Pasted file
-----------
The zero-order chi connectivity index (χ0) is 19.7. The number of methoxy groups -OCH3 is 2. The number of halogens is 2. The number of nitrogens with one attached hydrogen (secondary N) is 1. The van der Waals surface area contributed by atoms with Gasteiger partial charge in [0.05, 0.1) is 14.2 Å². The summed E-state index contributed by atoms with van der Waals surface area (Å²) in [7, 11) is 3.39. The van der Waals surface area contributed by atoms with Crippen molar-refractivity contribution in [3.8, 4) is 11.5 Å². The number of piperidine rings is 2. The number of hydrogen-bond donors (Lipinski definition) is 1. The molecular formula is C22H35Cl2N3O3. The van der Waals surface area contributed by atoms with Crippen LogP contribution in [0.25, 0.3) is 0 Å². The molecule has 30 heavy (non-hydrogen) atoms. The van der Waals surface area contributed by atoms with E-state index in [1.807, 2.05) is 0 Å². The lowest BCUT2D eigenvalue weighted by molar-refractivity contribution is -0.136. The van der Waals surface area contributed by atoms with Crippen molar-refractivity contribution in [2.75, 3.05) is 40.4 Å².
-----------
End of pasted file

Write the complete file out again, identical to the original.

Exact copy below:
The zero-order chi connectivity index (χ0) is 19.7. The number of methoxy groups -OCH3 is 2. The number of halogens is 2. The number of nitrogens with one attached hydrogen (secondary N) is 1. The van der Waals surface area contributed by atoms with Gasteiger partial charge in [0.05, 0.1) is 14.2 Å². The summed E-state index contributed by atoms with van der Waals surface area (Å²) in [7, 11) is 3.39. The van der Waals surface area contributed by atoms with Crippen molar-refractivity contribution in [3.8, 4) is 11.5 Å². The number of piperidine rings is 2. The number of hydrogen-bond donors (Lipinski definition) is 1. The molecular formula is C22H35Cl2N3O3. The van der Waals surface area contributed by atoms with Crippen LogP contribution in [0.25, 0.3) is 0 Å². The molecule has 30 heavy (non-hydrogen) atoms. The van der Waals surface area contributed by atoms with E-state index in [1.807, 2.05) is 0 Å². The lowest BCUT2D eigenvalue weighted by molar-refractivity contribution is -0.136. The van der Waals surface area contributed by atoms with Crippen molar-refractivity contribution in [2.75, 3.05) is 40.4 Å².